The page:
feed
condenser

1 reflux drum

reboiler

reflux pump
distillate
reboiler pump

bottoms
condensate

9
Absorbers & Strippers
Pure Gas
GGa Pure solvent, L lbmoles/hr
y0 x0

y = mx

G lbmoles/hr
Gas + Solute
Solvent + solute
yin xout

L
1.4 typical
mG

Kremser Equation

10
Packed Tower Design

Empirical Correlations available for HETP

Height = # of stages HETP

Diameter fixed by vapor velocity


See Perry for correlation
flooding
channeling

11
Heat exchanger sizing

Problem:

Given: Flow rate and inlet and outlet temperature of the stream to be
heated or cooled

Compute: Type and area of heat exchanger, Utility requirements,


Pressure drop.

References:

Peters and Timmerhaus, pp. 528-573


D.Q. Kern, Process Heat Transfer
Perry's Handbook

12
Types of Heat Exchangers

Double pipe heat exchanger


Shell and Tube
Extended surface
Coiled tube
Air-cooled

13
Selection of Tubeside fluid

Corrosive fluids
Fluid with greater fouling tendency
Fluid at higher pressure
Less viscous fluid

14
Heat Exchanger Geometry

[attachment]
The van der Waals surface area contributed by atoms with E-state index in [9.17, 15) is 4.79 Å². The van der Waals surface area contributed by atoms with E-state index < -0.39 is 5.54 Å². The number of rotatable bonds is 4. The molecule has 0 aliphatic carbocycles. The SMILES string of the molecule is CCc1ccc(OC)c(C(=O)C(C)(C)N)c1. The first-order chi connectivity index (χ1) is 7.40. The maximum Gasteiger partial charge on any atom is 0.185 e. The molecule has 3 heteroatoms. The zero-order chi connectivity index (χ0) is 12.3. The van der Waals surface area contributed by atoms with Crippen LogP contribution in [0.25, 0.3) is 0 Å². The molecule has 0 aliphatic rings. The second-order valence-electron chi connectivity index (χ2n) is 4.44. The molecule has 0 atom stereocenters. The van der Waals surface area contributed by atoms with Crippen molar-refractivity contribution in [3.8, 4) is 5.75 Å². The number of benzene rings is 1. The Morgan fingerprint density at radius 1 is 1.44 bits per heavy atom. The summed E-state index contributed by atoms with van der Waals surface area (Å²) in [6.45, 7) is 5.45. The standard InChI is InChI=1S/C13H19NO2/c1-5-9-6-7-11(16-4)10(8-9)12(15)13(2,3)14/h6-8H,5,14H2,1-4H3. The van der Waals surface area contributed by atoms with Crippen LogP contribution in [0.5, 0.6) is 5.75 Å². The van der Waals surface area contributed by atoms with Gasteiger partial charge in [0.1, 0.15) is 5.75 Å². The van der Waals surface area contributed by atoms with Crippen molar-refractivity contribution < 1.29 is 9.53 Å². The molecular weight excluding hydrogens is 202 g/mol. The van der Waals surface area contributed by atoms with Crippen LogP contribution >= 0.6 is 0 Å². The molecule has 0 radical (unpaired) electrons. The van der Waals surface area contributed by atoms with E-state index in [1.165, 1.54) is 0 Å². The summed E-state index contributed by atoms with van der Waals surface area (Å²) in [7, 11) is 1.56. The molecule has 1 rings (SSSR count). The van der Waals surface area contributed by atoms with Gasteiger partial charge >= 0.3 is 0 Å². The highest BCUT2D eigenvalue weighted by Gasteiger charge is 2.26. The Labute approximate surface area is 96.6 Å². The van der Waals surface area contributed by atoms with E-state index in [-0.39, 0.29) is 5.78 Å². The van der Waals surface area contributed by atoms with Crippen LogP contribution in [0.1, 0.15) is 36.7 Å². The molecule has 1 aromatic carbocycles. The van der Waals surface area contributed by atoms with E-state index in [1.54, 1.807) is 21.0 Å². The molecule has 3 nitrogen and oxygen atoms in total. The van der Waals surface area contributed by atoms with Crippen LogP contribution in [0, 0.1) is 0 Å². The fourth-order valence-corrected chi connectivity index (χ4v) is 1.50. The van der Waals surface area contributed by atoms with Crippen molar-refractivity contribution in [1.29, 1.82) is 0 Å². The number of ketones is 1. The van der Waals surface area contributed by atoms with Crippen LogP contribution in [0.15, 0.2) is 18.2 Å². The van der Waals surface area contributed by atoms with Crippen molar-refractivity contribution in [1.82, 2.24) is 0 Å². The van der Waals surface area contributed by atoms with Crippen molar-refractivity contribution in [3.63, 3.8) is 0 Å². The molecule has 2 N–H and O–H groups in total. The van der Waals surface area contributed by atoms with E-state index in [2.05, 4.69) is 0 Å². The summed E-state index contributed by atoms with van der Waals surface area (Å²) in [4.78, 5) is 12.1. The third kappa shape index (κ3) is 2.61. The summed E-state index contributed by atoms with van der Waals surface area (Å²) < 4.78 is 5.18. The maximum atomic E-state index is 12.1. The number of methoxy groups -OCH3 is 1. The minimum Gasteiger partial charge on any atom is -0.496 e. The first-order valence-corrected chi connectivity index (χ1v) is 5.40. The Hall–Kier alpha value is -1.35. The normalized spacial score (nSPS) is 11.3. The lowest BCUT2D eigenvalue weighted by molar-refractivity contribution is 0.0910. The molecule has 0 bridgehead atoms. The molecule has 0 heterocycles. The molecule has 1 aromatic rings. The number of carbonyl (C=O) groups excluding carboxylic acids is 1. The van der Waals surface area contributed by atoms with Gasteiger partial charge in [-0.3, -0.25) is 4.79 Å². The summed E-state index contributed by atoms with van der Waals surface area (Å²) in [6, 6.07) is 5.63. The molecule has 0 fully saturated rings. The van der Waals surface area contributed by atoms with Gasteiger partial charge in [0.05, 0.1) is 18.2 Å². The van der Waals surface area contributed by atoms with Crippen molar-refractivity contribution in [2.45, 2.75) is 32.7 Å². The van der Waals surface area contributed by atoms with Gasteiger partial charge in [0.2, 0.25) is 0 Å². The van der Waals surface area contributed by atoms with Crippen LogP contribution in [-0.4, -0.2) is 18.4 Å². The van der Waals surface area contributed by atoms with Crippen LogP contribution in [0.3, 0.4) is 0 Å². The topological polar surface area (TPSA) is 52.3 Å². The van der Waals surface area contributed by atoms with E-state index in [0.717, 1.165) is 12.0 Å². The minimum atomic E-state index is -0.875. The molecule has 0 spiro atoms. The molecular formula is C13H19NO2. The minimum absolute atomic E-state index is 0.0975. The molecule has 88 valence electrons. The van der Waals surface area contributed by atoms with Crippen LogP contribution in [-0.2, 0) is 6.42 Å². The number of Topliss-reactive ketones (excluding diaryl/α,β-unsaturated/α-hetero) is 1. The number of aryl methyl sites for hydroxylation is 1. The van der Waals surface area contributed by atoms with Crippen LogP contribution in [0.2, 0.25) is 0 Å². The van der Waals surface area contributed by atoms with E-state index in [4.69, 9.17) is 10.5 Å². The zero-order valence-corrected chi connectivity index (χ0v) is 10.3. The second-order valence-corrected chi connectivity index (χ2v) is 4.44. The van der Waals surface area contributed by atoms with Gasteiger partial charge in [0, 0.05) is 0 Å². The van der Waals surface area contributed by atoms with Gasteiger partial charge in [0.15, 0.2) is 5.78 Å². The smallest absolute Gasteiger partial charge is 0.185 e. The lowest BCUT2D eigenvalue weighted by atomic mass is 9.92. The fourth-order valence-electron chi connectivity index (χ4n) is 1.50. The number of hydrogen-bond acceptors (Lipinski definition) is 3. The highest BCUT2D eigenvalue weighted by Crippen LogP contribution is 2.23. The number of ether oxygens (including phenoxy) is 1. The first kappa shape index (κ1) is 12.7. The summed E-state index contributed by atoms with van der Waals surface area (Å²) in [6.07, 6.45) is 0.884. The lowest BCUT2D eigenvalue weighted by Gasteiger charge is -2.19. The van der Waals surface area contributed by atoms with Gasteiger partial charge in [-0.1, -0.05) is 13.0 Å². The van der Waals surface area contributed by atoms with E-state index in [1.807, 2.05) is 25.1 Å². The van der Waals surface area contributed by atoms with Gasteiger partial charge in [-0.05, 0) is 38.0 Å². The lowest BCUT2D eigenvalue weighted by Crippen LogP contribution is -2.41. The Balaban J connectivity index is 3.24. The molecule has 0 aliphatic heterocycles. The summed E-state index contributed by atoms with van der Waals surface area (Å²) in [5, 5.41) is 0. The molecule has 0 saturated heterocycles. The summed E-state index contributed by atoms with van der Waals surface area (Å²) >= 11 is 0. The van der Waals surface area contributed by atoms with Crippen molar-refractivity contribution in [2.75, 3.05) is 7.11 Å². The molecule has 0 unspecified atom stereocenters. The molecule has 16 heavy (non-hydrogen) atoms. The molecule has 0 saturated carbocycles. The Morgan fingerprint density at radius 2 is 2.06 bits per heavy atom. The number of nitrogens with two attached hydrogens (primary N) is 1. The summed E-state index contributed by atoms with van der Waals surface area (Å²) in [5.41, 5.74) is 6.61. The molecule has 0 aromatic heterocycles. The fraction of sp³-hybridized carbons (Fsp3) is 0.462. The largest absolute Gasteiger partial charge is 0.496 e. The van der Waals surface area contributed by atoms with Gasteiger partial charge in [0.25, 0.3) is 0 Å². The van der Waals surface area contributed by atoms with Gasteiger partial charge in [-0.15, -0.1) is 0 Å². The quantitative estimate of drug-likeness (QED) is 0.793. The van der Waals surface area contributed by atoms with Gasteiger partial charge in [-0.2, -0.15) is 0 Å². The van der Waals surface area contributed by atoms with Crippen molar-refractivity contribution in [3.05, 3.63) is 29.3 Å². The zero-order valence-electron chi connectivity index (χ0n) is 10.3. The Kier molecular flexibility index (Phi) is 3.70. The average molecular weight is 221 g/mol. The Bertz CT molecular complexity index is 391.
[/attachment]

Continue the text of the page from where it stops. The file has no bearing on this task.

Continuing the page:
Lengths: 8, 12 and 16 ft standard


Tube dia: 3/4 or 1 inch
Tube wall thickness: Depends on pressure
Baffle spacing: ~ shell diameter

15
Utility Selection

Cooling Medium Cooling water 75-110 F Return at 115 to 125 F


Chilled water 40 F
Refrigerant < 32 ( Freon, Propylene)
Dowtherm for higher temperature
Waste heat boiler ( at higher temperatures)

16
Heating Medium

Low pressure steam 0-15 psig 250-275 F


Medium pressure steam 15-150 psig, 360 F
High pressure steam < 500 psig, 450 F
Dowtherm < 750 F
Fused Salt < 1100 F
Direct Fire > 450 F

17
Short cut methods for HX design

Assume countercurrent flow


3/4 in OD tubes, 8 ft length
< 10,000 sq.ft. area per exchanger
Assume 15-20 F min approach temp.